How Fast Does a Mimosa Tree Grow: Growth and Care Guide

Mimosa trees are one of the fastest-growing trees in the world. They can grow up to a foot or two per year in the right conditions!

A mimosa tree is an excellent option if you’re looking for an easy-to-maintain tree that grows quickly.

This article will discuss some more facts about mimosa tree growth and how to care for these beautiful plants!

Mimosa Tree: Growth Rate, Size & Lifespan

how fast does mimosa tree grow

The Mimosa Tree is a fast-growing tree, gaining up to two feet of growth annually. Like most fast-growing trees, the mimosa wood is brittle, and branch attachments are weak. The tree typically reaches its full height within ten years but can live for over 20 years with proper care.

Size-wise, the Mimosa Tree typically reaches 20 to 40 feet in height and 20 to 30 feet in width at maturity.

When Does It Flower?

On the other hand, trees are grown from seed generally do not flower well until they are seven to ten years old.

The flowering season of the Mimosa tree is between late spring and early summer. The flowers are small and delicate, ranging in color from white to pink. They are typically found in clusters at the ends of branches.

How to Plant a Mimosa Tree

how fast does mimosa tree grow

Plant mimosas in a sunny, well-draining location with plenty of growing room. If you’re transplanting a young tree, put it back at the same elevation as its previous position. Add compost or soil conditioner to the planting hole to improve drainage if the soil is tough.

When the soil is dry, water the sapling. Continue to do so until the roots have firmly established themselves. This should only take one year. Water the tree once it’s been watered, but only during severe droughts.

Mimosa trees are low-maintenance and require only a few years between fertilizations; you may use a general-purpose fertilizer every two or three years to keep them healthy. Make sure to follow the product’s recommendations for application rates and timeliness.


Mimosa trees do not require much pruning, but you can remove any damaged or dead branches at any time. You may also want to thin out the branches to increase air circulation and sunlight penetration to the tree’s center. To do this, remove some of the secondary branches growing perpendicular to the main trunk. These cuts should be made just above a branch node (where the branch meets the trunk or another branch).

Mimosa trees also respond well to pollarding, a pruning method that involves cutting the tree back to just above eye level. Pollarding encourages the tree to produce new growth, which can be used for floral arrangements or other purposes. This method of pruning should be done every one to two years.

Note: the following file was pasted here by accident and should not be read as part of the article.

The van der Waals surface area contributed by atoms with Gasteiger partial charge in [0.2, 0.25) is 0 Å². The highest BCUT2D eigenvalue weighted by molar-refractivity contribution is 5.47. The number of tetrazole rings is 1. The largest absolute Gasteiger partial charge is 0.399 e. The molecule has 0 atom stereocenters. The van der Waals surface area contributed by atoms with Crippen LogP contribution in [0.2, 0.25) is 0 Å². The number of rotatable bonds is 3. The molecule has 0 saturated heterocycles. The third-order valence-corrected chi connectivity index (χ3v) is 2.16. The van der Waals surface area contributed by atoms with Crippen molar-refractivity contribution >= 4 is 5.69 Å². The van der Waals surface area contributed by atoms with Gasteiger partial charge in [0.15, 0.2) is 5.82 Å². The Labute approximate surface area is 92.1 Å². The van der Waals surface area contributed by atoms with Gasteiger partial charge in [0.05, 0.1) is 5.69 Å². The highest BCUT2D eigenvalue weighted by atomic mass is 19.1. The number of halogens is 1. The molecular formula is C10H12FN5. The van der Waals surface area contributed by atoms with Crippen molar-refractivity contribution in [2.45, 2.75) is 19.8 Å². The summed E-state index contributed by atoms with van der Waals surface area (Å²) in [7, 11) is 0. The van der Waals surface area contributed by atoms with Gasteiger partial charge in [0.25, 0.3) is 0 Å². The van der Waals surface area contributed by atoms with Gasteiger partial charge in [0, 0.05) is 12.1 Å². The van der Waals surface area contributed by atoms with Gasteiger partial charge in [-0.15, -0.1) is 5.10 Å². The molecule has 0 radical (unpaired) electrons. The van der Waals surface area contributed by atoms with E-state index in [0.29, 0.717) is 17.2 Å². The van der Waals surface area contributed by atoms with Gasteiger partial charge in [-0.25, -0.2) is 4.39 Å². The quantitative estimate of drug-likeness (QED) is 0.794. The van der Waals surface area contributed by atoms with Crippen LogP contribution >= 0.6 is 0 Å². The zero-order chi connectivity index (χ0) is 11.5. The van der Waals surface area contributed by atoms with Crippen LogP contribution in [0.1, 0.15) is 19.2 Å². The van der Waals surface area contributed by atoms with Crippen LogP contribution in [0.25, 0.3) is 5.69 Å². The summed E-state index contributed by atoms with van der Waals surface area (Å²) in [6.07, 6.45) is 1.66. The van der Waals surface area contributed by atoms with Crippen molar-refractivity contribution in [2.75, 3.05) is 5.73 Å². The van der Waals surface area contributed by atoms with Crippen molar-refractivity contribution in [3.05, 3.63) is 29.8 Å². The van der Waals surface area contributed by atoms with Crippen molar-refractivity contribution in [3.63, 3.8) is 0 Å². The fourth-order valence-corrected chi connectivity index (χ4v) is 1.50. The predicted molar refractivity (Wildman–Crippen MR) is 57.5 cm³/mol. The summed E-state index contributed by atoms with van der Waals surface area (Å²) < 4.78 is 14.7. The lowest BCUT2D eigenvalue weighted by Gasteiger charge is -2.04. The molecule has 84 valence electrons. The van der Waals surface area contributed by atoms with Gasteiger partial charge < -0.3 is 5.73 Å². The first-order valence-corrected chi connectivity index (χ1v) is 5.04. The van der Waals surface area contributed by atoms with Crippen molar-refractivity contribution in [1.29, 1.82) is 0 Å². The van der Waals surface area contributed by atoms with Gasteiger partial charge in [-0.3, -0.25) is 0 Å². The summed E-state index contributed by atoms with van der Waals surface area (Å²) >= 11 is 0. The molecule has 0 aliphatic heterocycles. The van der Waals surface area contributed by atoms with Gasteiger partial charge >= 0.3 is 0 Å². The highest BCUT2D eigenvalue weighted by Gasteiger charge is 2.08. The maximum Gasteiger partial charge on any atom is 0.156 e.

Pest And Diseases

Webworm, Spider mites, mimosa wilt, and cottony cushion scale are potential mimosa tree pests.

Mimosa wilt is a fungal disease affecting the tree’s leaves and branches. The leaves will turn yellow and drop off, and the branches may die. This disease is most common in trees stressed by drought or poor drainage.

Cottony cushion scale is another potential pest. This insect feeds on the tree sap, which can cause the leaves to be yellow and drop off. The scale is white and fluffy and can be found on the branches of infested trees.

Spider mites are tiny spider-like creatures that feed on the tree’s leaves. They can cause the leaves to turn yellow and drop off.

Webworms are caterpillars that build webs in the branches of the tree. They can cause the leaves to turn brown and drop off.


Start planting mimosa trees in a sunny, well-drained location to prevent or treat these pests and diseases. If you suspect your tree is infested with spider mites, webworms, or cottony cushion scale, you can remove the pests by hand. You can also treat your tree with an insecticide. If your tree is infected with mimosa wilt, you can prune away the affected branches and destroy them. You can also treat the tree with a fungicide.


Mimosa trees are not for everyone. They have a very short lifespan, are susceptible to several pests and diseases, and can be invasive. The Mimosa Tree may not be the best choice if you’re looking for a low-maintenance tree that will provide years of enjoyment.

However, if you’re willing to take on the challenge, these trees can be a beautiful addition to your landscape. Just be sure to do your research and plant them with care.

Related Article: Five Trees With Fern Like Leaves